The Politco's Ben Smith reports that MIT economist Jonathan Gruber has been on the government health care analysis payroll, to the tune of about $300,000 this year.
One of the key voices for Congressional health care legislation, MIT economist Jon Gruber, is taking fire from the precincts of the left that oppose the Senate plan over the fact that he is on contract with Department of Health and Human Services.
He's been paid $297,600, according to federal documents, to produce "a technical memorandum on the estimated changes in health insurance coverage and associated costs and impacts to the government under alternative specifications of health system reform." The contract, which was awarded June 19, wasn't widely known or regularly disclosed.
"[D]on’t you think it’s rather, um, dubious that the guy evaluating the heath care reform–for $300,000–is also the package’s single biggest champion? And no one has been transparent about this contract?" writes Firedoglake blogger Marcy Wheeler of the contract, which was first mentioned on DailyKos.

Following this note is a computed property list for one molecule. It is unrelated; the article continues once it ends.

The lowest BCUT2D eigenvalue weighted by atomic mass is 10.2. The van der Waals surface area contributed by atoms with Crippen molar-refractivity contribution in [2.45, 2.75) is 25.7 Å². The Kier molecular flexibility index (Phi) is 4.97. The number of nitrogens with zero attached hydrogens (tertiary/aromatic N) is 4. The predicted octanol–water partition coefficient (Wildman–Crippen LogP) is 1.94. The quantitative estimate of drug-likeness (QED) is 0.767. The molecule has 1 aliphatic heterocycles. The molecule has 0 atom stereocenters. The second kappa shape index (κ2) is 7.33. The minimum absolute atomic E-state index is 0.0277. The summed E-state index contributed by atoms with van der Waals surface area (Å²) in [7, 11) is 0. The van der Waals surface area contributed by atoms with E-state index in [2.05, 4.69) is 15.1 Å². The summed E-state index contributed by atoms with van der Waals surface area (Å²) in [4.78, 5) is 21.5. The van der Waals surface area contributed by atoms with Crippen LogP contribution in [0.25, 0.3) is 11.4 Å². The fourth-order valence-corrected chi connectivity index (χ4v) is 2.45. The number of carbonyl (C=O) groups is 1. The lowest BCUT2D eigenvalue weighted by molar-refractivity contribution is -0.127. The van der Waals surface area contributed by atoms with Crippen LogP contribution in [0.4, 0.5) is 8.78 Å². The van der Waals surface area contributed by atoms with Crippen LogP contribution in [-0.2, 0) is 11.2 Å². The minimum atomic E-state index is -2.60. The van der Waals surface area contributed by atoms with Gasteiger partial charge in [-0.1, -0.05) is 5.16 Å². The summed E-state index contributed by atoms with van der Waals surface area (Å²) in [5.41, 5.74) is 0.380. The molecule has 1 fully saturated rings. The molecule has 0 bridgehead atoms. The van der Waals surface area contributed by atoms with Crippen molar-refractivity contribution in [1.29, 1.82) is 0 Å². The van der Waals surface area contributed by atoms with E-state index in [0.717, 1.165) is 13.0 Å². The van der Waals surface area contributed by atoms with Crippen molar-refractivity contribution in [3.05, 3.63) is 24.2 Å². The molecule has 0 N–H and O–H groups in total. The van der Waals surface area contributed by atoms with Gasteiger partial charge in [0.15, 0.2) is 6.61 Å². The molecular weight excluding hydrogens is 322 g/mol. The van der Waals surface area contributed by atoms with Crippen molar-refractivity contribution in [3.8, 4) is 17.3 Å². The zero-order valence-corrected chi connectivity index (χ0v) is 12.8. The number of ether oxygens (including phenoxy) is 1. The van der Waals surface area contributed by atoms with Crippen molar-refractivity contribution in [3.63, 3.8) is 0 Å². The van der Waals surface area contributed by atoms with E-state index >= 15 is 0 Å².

Mr. Smith asked Dr. Gruber about the contracts and appearance of "pay for play," and Dr. Gruber responded that "at no time have I publicly advocated a position I did not firmly believe." It is obvious when you read his material published in the New England Journal of Medicine that he indeed does firmly believe in what he espouses. But it's also apparent in reading the articles that his analysis glosses over areas that are major issues in the health care debate with breezily worded dismissals of criticisms.
For example, in a January, 2009 article, "Universal Health Care Coverage Or Economic Relief - A False Choice," Dr. Gruber first leads cheers for the push:
These are exciting times for advocates of universal health care coverage, with sizable Democratic majorities in both houses of Congress and a Democratic president who made universal coverage a central pledge of his campaign.
"Exciting times?" "Sizeable Democratic majorities?" He continues with a backhand slap at critics: